Retailers are still trying to regain their footing from last year’s massive data breaches. But as stores like Target and Neiman Marcus finally stabilize for the holidays, experts say ‘tis the season for more – and more sophisticated – big hacks.
Cybersecurity firm Dispersive Technologies wants to get the message out to merchants in time for holiday shopping. “It’s just a matter of when they’re going to get hacked, not if,” Dispersive Technologies CEO Robert Twitchell says.
That’s daunting news for both retailers and shoppers, who are still rebounding from last year’s high-profile breaches.
Just before Christmas last year, Target saw debit and credit card information stolen from 40 million of its accounts, in addition to contact information of 70 million of its shoppers – the biggest data breach in US history. Neiman Marcus saw its own shoppers’ information stolen, announcing that between July and October of last year the credit card information of 350,000 customers was stolen. The retailer also said more than 9,000 cards were fraudulently charged.
Data breaches multiply
But while 2013 revealed just how widespread hackers can reach, reports say cyberattacks on US stores increased this year. According to the Identity Theft Resource Center, so far this year 644 breaches have been reported – a 25.3 percent increased from the same period last year.
Some of those worst-hit include eBay, which saw login information stolen from 233 million users, and Home Depot, which saw 2,000 of its stores plagued by credit and debit card information breaches. UPS, P.F. Chang’s, Goodwill, Dairy Queen and Orange Julius all saw similar card information hacks, too.
Growing hacker sophistication
Unfortunately for stores and shoppers, cyberthiefs are constantly upping their game. According to recent data from cyber security solutions company Trend Micro, the average price on the black market for credit and debit cards has gone down. That means hackers will be seeking newer ways to steal consumer information.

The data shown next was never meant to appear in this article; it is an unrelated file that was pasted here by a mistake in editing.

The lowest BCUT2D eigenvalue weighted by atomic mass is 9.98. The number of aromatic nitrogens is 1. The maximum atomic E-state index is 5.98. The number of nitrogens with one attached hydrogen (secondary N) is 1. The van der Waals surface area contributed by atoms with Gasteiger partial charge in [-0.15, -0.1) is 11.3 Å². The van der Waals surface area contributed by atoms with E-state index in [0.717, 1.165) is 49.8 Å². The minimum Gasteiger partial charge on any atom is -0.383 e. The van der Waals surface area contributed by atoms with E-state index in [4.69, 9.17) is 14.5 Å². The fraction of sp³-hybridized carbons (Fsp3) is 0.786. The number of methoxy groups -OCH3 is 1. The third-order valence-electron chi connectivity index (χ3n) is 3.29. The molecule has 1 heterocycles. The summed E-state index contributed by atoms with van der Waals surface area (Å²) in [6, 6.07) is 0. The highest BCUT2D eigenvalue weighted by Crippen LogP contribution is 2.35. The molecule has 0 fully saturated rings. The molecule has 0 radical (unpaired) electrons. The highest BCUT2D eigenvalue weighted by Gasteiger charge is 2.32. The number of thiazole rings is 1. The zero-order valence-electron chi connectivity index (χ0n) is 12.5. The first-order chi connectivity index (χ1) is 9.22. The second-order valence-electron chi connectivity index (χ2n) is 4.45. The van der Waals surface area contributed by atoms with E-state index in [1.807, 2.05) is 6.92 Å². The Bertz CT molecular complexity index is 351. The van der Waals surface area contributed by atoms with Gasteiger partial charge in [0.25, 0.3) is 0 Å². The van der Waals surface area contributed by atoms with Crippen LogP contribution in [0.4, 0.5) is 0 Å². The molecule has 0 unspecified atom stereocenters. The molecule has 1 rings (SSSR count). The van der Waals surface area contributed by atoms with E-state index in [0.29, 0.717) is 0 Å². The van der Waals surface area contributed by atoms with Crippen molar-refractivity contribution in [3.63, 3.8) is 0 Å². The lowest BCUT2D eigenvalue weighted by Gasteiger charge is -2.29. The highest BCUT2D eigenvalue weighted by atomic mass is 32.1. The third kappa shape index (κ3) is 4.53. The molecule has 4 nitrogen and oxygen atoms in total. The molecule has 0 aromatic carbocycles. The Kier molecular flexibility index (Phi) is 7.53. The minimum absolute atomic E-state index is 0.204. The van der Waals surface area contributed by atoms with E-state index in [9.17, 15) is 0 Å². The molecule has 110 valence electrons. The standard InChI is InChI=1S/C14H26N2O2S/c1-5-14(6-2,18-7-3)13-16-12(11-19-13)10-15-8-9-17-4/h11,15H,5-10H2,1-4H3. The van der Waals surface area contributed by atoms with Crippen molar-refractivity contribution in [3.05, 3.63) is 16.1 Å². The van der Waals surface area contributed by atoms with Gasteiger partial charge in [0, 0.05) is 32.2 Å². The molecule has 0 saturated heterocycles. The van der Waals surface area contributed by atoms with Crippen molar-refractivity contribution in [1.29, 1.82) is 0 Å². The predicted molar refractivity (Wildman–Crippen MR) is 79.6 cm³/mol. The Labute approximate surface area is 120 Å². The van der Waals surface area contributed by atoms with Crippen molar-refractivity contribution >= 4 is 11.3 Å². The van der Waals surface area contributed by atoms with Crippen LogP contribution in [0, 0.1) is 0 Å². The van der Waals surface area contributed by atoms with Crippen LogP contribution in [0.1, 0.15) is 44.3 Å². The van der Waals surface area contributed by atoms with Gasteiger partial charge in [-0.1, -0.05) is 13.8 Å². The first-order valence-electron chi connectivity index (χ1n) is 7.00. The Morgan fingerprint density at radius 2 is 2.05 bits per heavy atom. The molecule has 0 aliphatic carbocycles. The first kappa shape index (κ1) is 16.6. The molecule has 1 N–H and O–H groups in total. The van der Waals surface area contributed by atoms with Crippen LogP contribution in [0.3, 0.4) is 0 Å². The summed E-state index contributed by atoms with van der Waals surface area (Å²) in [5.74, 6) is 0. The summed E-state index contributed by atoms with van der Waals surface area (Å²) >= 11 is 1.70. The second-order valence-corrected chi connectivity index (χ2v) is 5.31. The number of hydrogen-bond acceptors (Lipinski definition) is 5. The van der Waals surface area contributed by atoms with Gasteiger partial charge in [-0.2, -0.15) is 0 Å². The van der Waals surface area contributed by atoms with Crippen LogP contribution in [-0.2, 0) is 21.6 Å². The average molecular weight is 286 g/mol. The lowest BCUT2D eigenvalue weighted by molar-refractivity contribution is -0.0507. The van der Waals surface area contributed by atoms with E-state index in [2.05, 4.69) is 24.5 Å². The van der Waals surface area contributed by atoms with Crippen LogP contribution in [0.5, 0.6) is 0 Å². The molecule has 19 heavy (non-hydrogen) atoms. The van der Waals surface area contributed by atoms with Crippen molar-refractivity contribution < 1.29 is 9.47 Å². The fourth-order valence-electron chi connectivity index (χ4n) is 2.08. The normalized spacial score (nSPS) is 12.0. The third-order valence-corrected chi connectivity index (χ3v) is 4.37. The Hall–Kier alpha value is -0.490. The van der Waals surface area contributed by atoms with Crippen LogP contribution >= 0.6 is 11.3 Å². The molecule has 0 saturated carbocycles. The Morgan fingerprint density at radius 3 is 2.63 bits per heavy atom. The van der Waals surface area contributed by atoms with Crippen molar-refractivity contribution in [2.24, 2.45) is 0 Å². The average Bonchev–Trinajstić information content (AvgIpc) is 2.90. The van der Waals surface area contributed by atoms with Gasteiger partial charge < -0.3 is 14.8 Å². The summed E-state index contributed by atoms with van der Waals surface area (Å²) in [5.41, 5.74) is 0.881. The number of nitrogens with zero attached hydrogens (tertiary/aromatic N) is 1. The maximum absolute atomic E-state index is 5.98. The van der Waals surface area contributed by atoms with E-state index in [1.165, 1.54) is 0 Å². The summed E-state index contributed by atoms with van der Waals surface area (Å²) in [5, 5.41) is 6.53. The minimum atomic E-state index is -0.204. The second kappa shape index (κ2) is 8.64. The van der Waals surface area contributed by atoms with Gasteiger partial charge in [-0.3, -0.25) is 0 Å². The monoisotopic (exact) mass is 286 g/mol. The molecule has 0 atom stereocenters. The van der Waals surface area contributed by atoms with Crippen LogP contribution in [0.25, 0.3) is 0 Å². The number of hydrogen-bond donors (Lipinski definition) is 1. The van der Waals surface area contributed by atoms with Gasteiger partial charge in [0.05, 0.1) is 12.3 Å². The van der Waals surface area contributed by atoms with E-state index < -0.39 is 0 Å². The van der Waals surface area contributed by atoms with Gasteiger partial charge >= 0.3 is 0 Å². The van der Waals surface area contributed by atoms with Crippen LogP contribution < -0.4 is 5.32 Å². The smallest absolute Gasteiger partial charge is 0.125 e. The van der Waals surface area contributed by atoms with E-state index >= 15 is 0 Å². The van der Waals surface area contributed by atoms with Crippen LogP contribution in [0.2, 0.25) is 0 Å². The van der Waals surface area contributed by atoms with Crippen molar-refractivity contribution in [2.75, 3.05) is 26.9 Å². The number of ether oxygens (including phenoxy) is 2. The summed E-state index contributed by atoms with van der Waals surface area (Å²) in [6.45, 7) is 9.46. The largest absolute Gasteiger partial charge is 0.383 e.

Mobile payments platforms could be the next big target for these hackers, reports say. Trend Micro’s report, The Invisible Becomes Visible, predicts that in 2015 data breaches will more frequently hit the mobile devices that carry consumer data, and the companies that store it. “In 2015, we expect attackers to hack smart device-makers’ databases to steal information,” Trend Micro writes.
The company also predicts a more diverse range in targets from these cyberattacks, but that financial information will continue to be some of the most sought-after data.
But retailers and consumers aren’t defenseless. Trend Micro says online shoppers should consistently change their passwords on mobile devices, while merchants must constantly monitor their networks. Twitchell, meanwhile, urges stores to boost security measures and educate themselves on the newest strategies and technologies used by today’s hackers. Shoppers, meanwhile, should minimize their online purchases and buy software protection, he said.